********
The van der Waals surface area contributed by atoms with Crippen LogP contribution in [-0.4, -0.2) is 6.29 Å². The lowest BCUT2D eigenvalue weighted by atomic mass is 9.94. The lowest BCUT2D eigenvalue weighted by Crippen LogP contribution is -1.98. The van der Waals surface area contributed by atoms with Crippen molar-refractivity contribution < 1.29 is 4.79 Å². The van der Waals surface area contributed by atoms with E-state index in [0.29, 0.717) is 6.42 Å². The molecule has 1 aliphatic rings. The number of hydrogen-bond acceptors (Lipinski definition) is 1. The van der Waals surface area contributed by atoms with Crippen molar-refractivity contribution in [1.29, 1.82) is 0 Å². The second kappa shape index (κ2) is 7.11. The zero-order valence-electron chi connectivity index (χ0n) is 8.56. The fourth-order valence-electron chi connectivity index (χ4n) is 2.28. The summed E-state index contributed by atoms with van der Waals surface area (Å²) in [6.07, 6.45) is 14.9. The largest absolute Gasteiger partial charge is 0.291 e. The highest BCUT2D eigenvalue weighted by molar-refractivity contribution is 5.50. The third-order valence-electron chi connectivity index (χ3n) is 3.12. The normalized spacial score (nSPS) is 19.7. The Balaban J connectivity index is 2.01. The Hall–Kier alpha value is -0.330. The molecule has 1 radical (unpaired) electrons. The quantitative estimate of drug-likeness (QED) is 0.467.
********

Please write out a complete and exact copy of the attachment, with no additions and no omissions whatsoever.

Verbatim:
The van der Waals surface area contributed by atoms with Crippen LogP contribution in [-0.4, -0.2) is 6.29 Å². The lowest BCUT2D eigenvalue weighted by atomic mass is 9.94. The lowest BCUT2D eigenvalue weighted by Crippen LogP contribution is -1.98. The van der Waals surface area contributed by atoms with Crippen molar-refractivity contribution < 1.29 is 4.79 Å². The van der Waals surface area contributed by atoms with E-state index in [0.29, 0.717) is 6.42 Å². The molecule has 1 aliphatic rings. The number of hydrogen-bond acceptors (Lipinski definition) is 1. The van der Waals surface area contributed by atoms with Crippen molar-refractivity contribution in [1.29, 1.82) is 0 Å². The second kappa shape index (κ2) is 7.11. The zero-order valence-electron chi connectivity index (χ0n) is 8.56. The fourth-order valence-electron chi connectivity index (χ4n) is 2.28. The summed E-state index contributed by atoms with van der Waals surface area (Å²) in [6.07, 6.45) is 14.9. The largest absolute Gasteiger partial charge is 0.291 e. The highest BCUT2D eigenvalue weighted by molar-refractivity contribution is 5.50. The third-order valence-electron chi connectivity index (χ3n) is 3.12. The normalized spacial score (nSPS) is 19.7. The Balaban J connectivity index is 2.01. The Hall–Kier alpha value is -0.330. The molecule has 1 radical (unpaired) electrons. The quantitative estimate of drug-likeness (QED) is 0.467.